SYDNEY (AFP) - Australia marked 20 years since its last mass shooting Thursday (April 28) as campaigners warned its gun laws, which were severely tightened after the massacre, are being eroded.
Thirty-five people died at the historic Tasmanian colonial convict site of Port Arthur in 1996 as lone gunman Martin Bryant, armed with semi-automatic weapons, went on the rampage.
Now aged 48, he remains in jail after being sentenced to 35 life sentences without parole.
Then-prime minister John Howard reacted swiftly by pushing for tough gun laws, including bans on certain weapons, a minimum age, licences and secure storage.
Since then there have been no massacres on such a scale, in contrast to countries such as the United States where mass shootings are common, with guns being blamed for around 10,000 homicides each year.
Prime Minister Malcolm Turnbull, who was to attend a memorial service to mark the anniversary at the popular tourist site, insisted the laws would not be watered down.
"John Howard ensured that we have had, and have, the toughest gun control laws in the world and we are committed to ensuring they remain just that," he told reporters in Tasmania.
"We are committed to ensuring that our national firearms agreement becomes stronger and that Australians remain safe from gun crimes, like the shocking events at Port Arthur."
But Rebecca Peters, a campaigner to reform Australia's laws after Port Arthur and the 10 other mass shootings in the decade before it, said that while the changes introduced by Howard were "a very powerful step forward", they were slipping.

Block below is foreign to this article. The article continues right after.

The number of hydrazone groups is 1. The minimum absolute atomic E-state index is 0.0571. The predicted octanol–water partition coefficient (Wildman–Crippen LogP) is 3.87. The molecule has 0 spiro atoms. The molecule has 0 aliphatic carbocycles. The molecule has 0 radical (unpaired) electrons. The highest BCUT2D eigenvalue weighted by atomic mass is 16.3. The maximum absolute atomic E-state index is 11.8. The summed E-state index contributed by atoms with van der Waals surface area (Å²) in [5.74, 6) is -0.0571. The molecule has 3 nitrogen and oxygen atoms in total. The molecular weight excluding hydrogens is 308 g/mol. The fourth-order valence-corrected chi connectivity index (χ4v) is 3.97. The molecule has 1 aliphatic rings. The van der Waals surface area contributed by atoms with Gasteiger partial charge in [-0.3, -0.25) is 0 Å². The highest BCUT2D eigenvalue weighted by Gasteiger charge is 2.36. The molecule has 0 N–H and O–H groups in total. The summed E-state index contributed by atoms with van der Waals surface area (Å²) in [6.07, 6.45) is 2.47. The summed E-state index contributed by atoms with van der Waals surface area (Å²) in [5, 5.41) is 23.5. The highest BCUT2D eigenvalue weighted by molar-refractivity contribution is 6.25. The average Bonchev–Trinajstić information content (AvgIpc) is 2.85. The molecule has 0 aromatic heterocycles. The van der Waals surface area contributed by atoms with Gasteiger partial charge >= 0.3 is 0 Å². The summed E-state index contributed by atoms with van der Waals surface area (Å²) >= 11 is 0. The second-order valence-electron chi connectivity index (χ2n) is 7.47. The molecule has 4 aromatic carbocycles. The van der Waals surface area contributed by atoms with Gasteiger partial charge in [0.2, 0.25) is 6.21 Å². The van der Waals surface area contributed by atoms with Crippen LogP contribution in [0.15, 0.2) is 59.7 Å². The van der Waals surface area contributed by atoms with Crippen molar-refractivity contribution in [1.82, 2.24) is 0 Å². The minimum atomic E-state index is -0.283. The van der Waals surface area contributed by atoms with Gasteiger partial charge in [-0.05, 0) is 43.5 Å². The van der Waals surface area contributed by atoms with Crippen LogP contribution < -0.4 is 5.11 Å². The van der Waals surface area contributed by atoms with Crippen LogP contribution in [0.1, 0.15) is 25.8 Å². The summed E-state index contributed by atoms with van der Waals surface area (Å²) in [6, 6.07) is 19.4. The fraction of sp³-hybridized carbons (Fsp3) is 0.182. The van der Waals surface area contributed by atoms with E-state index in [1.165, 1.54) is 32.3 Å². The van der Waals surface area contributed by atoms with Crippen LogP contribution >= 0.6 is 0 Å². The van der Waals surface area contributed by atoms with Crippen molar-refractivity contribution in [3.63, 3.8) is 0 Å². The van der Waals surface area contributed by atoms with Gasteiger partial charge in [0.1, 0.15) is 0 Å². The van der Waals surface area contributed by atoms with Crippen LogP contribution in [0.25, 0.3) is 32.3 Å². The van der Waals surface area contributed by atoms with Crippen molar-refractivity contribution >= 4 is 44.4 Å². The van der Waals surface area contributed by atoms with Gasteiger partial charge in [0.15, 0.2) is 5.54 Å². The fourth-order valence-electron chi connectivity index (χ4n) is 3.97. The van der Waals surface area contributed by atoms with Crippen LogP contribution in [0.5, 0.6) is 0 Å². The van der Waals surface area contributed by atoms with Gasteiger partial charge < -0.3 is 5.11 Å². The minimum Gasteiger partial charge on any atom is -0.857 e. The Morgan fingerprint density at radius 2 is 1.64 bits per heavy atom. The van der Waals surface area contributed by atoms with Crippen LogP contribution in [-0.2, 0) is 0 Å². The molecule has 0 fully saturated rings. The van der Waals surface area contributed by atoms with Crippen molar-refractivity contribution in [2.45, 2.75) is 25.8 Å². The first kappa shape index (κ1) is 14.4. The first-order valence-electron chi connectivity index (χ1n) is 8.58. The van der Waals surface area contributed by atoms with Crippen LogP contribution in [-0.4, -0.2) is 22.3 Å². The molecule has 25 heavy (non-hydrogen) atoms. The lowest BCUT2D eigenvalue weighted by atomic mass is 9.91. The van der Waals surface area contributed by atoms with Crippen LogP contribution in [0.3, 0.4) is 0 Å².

"Australia was recognised as having the best gun laws in the world," she told AFP. "Twenty years later, those gun laws are being eroded, we are slipping backwards."
Gun Control Australia agreed, saying the estimated total number of firearms in the hands of civilians was now 3.2 million - the same number as in 1996.
The organisation's chair, Sam Lee, said while people must have a gun license to possess a firearm, some owners were accumulating many weapons, while unlicensed people were also able to shoot at gun clubs.
"We have seen a watering down of gun laws... as the gun lobby groups continue to prosper and pro-gun representatives to state and federal parliaments gain power," Lee said.
Research by Philip Alpers, a University of Sydney gun control expert and founding director of GunPolicy.org, backed the concern.
"The million guns destroyed after Port Arthur have been replaced with 1,026,000 new ones. And the surge only shows upward momentum," he said in a commentary for academic journal The Conversation.